F-35-UK

The UK’s Defence Security Organisation (DSO) revealed that the British defence industry secured export orders valued at $11.6 billion (£9 billion) in 2017. This was the second highest annual figure in the past decade – British defence equipment exports totaled $12.6bn (£9.8bn) in 2013 and marked a 53 percent increase over 2016’s total of $7.6bn (£5.9bn). The DSO called this “a considerable achievement.”

The DSO said that the air sector accounted for 91 percent of Britain’s defense exports (an unusually high proportion, compared to the UK’s rivals, who typically have air sectors accounting for around two thirds of sales), with the land sector accounting for 5 percent and the naval sector accounting for 4 percent of overseas sales by value.

Within the dominant air sector, sales of equipment and deliveries of major sub-assemblies into the Lockheed Martin F-35 Joint Strike Fighter programme, Rolls-Royce engines for the Airbus A330 multi-role tanker transport (MRTT) programme and work with Turkey on the Turkish Aerospace Industries TF-X future fighter were listed among the year’s main export successes. Customer sensitivities meant that a major five-year support contract for British-supplied deal aircraft operated by the Royal Saudi Air Force, but this was believed to have been included in the 2017 figures.

The importance of the air sector to UK defence exports was reflected by the launch of the UK’s new combat air strategy at the Farnborough air show in July, with speeches by both the Prime Minister, Theresa May, and the Defence Secretary, Gavin Williamson. This was accompanied by the unveiling of a full-scale concept demonstrator model for the FCAS-TI (Future Combat Air System – Technology Initiative).

Security equipment sales in foreign markets also rose in 2017, accounting for $6.2 bn (£4.8bn) in export sales, compared to $5.5bn (£4.3bn) in 2016, with the cyber security sector accounting for $2.3bn (£1.8bn) of these overseas sales.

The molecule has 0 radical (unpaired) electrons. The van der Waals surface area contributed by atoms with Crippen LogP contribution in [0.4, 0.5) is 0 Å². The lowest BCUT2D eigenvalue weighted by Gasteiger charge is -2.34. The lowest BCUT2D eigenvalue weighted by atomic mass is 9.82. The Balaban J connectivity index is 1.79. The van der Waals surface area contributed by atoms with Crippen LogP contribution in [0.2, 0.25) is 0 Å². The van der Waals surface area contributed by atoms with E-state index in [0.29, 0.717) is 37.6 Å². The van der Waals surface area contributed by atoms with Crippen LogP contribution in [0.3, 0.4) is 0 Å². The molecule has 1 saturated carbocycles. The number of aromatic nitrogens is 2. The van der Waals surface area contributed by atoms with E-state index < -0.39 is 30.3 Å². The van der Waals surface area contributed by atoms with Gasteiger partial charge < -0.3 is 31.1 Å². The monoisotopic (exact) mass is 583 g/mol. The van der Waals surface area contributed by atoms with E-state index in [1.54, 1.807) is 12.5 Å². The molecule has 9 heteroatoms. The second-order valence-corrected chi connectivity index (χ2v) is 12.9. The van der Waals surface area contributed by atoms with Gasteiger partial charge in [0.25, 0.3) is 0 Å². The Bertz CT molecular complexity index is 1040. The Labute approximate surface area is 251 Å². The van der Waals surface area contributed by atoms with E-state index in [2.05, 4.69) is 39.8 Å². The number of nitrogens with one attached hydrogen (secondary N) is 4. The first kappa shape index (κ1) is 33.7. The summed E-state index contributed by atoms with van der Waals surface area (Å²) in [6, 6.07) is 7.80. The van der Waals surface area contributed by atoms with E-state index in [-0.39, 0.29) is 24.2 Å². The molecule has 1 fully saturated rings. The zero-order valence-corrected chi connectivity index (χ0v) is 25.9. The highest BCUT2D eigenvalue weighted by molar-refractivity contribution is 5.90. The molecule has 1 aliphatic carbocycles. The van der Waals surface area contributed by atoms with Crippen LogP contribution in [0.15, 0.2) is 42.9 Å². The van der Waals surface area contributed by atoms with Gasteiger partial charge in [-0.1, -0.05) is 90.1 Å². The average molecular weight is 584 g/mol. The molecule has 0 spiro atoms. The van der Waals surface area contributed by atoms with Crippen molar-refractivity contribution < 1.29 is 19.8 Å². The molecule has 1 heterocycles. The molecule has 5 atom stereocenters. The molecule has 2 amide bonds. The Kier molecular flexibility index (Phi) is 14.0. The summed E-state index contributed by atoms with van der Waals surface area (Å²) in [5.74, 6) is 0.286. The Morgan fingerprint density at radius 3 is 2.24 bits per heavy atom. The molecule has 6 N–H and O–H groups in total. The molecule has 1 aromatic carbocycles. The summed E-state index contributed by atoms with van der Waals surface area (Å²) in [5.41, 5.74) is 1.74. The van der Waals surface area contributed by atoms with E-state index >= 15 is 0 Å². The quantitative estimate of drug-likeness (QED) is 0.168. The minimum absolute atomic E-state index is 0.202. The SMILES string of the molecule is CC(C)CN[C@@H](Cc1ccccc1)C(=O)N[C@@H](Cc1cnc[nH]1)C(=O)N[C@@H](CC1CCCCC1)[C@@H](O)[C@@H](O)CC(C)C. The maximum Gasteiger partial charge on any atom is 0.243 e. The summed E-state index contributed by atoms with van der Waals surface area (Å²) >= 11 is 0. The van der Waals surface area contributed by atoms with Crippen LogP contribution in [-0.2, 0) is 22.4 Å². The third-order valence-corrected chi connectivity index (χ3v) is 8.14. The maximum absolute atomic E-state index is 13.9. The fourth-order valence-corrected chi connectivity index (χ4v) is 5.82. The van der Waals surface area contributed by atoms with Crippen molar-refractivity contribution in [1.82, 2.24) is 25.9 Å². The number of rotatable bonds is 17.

While it was a good year for UK defence exports, this was part of a wider trend, and global sales of defence equipment reached a ten-year high of about $98 billion in 2017. This reflected ongoing tension, with a growth in strategic threats and growing uncertainty, as well as rising prices. The DSO judged that defence expenditure had been heavily augmented by off-budget funding, despite fiscal constraints.

The $11.6 (£9bn) 2017 total pushed Britain into third place among the world’s arms exporters, up from fourth in 2016. The DSO estimated that the UK had a market share of 12 percent in 2017, or ‘double that of France’, with the USA having achieved its highest ever market-share ever, estimated at 53 percent, and with Russian defence exports accounting for an estimated market-share of 16 percent. The level of US domination of international arms exports had not been seen previously.

But the international defence market is notoriously volatile, and while the UK experienced significant growth, France was a victim of that same volatility, and secured only a single contract for the Dassault Rafale and some helicopter and weapons sales. As a result French defence export sales fell to $8bn (€6.9 billion), roughly half the 2016 total.

by Jon Lake